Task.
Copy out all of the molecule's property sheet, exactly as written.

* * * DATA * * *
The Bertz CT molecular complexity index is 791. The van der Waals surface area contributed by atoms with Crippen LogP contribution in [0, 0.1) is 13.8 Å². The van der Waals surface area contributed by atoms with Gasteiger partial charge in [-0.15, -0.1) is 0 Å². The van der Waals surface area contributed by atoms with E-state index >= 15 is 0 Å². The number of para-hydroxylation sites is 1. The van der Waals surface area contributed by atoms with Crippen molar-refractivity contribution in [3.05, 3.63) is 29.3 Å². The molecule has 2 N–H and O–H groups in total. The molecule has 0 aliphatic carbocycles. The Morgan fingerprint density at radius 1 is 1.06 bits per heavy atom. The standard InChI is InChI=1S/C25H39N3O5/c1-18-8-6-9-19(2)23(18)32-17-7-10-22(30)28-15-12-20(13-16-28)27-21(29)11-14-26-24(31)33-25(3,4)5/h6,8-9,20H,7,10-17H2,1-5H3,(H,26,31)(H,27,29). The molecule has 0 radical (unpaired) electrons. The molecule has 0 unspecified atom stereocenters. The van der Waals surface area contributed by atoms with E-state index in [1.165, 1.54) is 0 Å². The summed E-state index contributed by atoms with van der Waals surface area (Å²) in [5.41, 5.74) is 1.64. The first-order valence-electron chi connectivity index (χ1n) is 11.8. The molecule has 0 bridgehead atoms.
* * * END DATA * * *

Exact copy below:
The Bertz CT molecular complexity index is 791. The van der Waals surface area contributed by atoms with Crippen LogP contribution in [0, 0.1) is 13.8 Å². The van der Waals surface area contributed by atoms with Gasteiger partial charge in [-0.15, -0.1) is 0 Å². The van der Waals surface area contributed by atoms with E-state index >= 15 is 0 Å². The number of para-hydroxylation sites is 1. The van der Waals surface area contributed by atoms with Crippen molar-refractivity contribution in [3.05, 3.63) is 29.3 Å². The molecule has 2 N–H and O–H groups in total. The molecule has 0 aliphatic carbocycles. The Morgan fingerprint density at radius 1 is 1.06 bits per heavy atom. The standard InChI is InChI=1S/C25H39N3O5/c1-18-8-6-9-19(2)23(18)32-17-7-10-22(30)28-15-12-20(13-16-28)27-21(29)11-14-26-24(31)33-25(3,4)5/h6,8-9,20H,7,10-17H2,1-5H3,(H,26,31)(H,27,29). The molecule has 0 radical (unpaired) electrons. The molecule has 0 unspecified atom stereocenters. The van der Waals surface area contributed by atoms with E-state index in [1.165, 1.54) is 0 Å². The summed E-state index contributed by atoms with van der Waals surface area (Å²) in [5.41, 5.74) is 1.64. The first-order valence-electron chi connectivity index (χ1n) is 11.8. The molecule has 0 bridgehead atoms.